Your home is your sanctuary — a safe haven where you should be able to relax without a worry. However, for this blissful state, you need to keep a home safety checklist in place, periodically ticking off the points as you walk through your home.
You should be aware of the potential safety hazards. Unfortunately, some are not as obvious as a broken window or a toy lying at the top of your stairs! An accident or injury can occur in any part of your home, at any time.
Prevention is much, much better than feeling sorry later. A home safety checklist will definitely keep your home safe for you and your loved ones. Through this checklist, you can easily identify the problem areas and make changes at the earliest.
We highly recommend hiring a licensed professional for carrying out these home maintenance and safety steps.
Here is a home safety checklist to help you keep your home safe for the entire family.
Install the smoke detectors and carbon monoxide alarms on every story of your home, outside every bedroom, and the furnace area.
Place smoke detectors away from the air vents.
Be sure to test your smoke alarms once a month to ensure they’re working properly.
Check and replace batteries according to the manufacturer’s instructions.
Give preference to dual alarms that use long-life lithium batteries.
Replace any smoke detectors that are irreparable.
Pro tip: In many places, the fire department or local government provides assistance in helping you buy or install smoke detectors. Check with your local authority before buying one.
How to Choose a Good Home Fire Alarm System? Let’s check the basics here.
Ensure that your extension cords do not run across doorways or under rugs, carpets, or furniture.
Consider getting electrical outlets installed if you’re living in your own house.
Arrange lamps and appliances nearer to the outlets to avoid the usage of extension cords.
Place the cord on the floor against a wall so that people don’t trip over it.
Use tape to attach the cords to the floor or wall.
Check wiring for damage and replace frayed cords immediately.
Remove any stray nails or staples.
Electrical outlets and switches
Install a ground fault circuit interrupter (GFCI) in your outlets to protect against electric shocks. This shock-protection device can detect electrical faults and shut off electricity before any serious injury.
Do a hand check once a month. If the outlets are warm, call an electrician. It indicates unsafe wiring conditions.
Make sure you stay within the wattage limit per outlet recommended by the manufacturer.
Never plug in more than one high-wattage appliance into a single outlet.
Add a cover plate. Exposed wiring is a sure-shot shock hazard.
Pro tip: Avoid rugs, carpets, and runners that tend to slide. If you cannot, try rubber matting or a double-faced adhesive carpet tape at the back. Keep checking them periodically to see if the backing needs to be replaced.
Make sure your bathtubs and showers are equipped with non-skid mats, and the bathroom floor is not slippery.
Apply textured strips or appliques on the tub and shower floor.
Use non-skid mats on the bathroom floor.
If you have an elderly person staying in your house, get grab bars installed. Be sure to attach them to structural supports in the wall.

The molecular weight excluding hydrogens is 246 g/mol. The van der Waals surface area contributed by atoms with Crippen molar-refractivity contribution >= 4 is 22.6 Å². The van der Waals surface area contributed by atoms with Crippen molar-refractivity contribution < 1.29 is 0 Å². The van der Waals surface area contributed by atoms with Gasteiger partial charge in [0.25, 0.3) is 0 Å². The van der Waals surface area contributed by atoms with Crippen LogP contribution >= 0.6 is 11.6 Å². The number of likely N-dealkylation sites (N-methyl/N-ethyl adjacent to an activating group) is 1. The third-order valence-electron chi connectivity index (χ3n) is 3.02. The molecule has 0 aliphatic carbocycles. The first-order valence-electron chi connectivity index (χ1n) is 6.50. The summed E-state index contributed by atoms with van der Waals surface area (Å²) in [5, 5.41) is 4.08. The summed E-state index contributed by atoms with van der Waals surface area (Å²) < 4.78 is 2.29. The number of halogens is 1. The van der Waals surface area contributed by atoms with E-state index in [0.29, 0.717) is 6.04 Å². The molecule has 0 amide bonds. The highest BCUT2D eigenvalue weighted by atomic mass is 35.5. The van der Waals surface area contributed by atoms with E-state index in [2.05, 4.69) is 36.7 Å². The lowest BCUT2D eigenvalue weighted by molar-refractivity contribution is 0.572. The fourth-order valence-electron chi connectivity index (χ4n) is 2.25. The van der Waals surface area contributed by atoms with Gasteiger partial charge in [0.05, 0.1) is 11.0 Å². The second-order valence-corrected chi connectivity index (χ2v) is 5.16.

Check existing bars for stability. Repair if necessary.
Lower the hot water heater setting to 120 degrees or lower. Water temperature above 120 degrees can cause tap water scalds.
Always keep flammables, household chemicals, and aerosol cans away from your water heater.
Light up every corner with maximum wattage bulbs.
Clear your entryway and walkways of any furniture, boxes, or other obstructing items. These could be tripping hazards, especially in the event of an emergency.
If you have a pool or any water feature on your property, block access to it with a 4-foot pool fencing.
Make sure the access gate opens outward and closes automatically.
Employ a self-latch system that’s out of reach of children.
Consider using pool alarms for their safety.
Ensure the grounding feature provided by a 3-hole receptacle to lessen the risk of shock.
Keep your heaters and stoves away from furnishings and flammable materials, such as curtains or rugs.
Keep them away from passageways and walkways.
If you’re installing a heater, don’t forget to install it according to the instructions in the manual.
Check the venting system of your heater frequently. Improper venting can cause carbon monoxide poisoning.
Call your local fire department if you have additional questions.
Medications and chemicals
Make sure all medicines are clearly marked.
Mention the contents, doctor’s instructions, expiration date, and the patient’s name.
Dispose of outdated medicines in a proper manner.
Get containers with child-resistant caps if you have small children in the house. Keep them beyond the reach of children.
Make sure that you practice poison control by keeping your chemicals behind locked doors.
Keep controlled substances such as alcohol and tobacco in a locked cabinet.
Escape route and emergencies
Always have a plan of escape ready, especially in the event of fire.
Map out at least two exit routes. A door opening to your backyard as well as an egress window are good ideas for an emergency exit plan.
Buy a rescue ladder if your house has floors.
Practice a fire escape drill at least twice a year.
Keep a list of emergency numbers ready, including the local police and fire departments. Print and post them in high visibility areas.
Ramona is a content writer for Kukun. This experienced blogger uses simple and succinct words to decipher the complex phenomenon called life. An avid traveler, she’s a digital nomad at heart and an animal lover from the depths of her soul.
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